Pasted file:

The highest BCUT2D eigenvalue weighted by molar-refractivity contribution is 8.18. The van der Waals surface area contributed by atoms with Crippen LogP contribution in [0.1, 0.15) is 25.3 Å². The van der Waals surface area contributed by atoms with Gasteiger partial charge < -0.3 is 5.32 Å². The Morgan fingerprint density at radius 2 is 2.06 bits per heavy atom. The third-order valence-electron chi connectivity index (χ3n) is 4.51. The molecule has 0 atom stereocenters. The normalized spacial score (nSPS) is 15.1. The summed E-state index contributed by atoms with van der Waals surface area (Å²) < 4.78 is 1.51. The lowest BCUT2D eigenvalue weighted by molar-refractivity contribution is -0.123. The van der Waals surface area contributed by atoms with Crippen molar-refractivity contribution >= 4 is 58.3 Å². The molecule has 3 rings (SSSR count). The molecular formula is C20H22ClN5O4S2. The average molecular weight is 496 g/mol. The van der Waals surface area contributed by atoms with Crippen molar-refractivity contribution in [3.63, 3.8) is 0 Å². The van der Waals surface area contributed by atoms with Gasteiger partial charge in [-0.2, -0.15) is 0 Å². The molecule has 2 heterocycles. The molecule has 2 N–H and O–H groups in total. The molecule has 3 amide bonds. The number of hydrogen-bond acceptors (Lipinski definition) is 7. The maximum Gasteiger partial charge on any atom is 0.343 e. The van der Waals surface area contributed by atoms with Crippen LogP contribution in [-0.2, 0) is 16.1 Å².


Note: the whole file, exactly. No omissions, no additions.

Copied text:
The highest BCUT2D eigenvalue weighted by molar-refractivity contribution is 8.18. The van der Waals surface area contributed by atoms with Crippen LogP contribution in [0.1, 0.15) is 25.3 Å². The van der Waals surface area contributed by atoms with Gasteiger partial charge < -0.3 is 5.32 Å². The Morgan fingerprint density at radius 2 is 2.06 bits per heavy atom. The third-order valence-electron chi connectivity index (χ3n) is 4.51. The molecule has 0 atom stereocenters. The normalized spacial score (nSPS) is 15.1. The summed E-state index contributed by atoms with van der Waals surface area (Å²) < 4.78 is 1.51. The lowest BCUT2D eigenvalue weighted by molar-refractivity contribution is -0.123. The van der Waals surface area contributed by atoms with Crippen molar-refractivity contribution >= 4 is 58.3 Å². The molecule has 3 rings (SSSR count). The molecular formula is C20H22ClN5O4S2. The average molecular weight is 496 g/mol. The van der Waals surface area contributed by atoms with Crippen molar-refractivity contribution in [3.63, 3.8) is 0 Å². The van der Waals surface area contributed by atoms with Gasteiger partial charge in [-0.2, -0.15) is 0 Å². The molecule has 2 heterocycles. The molecule has 2 N–H and O–H groups in total. The molecule has 3 amide bonds. The number of hydrogen-bond acceptors (Lipinski definition) is 7. The maximum Gasteiger partial charge on any atom is 0.343 e. The van der Waals surface area contributed by atoms with Crippen LogP contribution in [-0.2, 0) is 16.1 Å².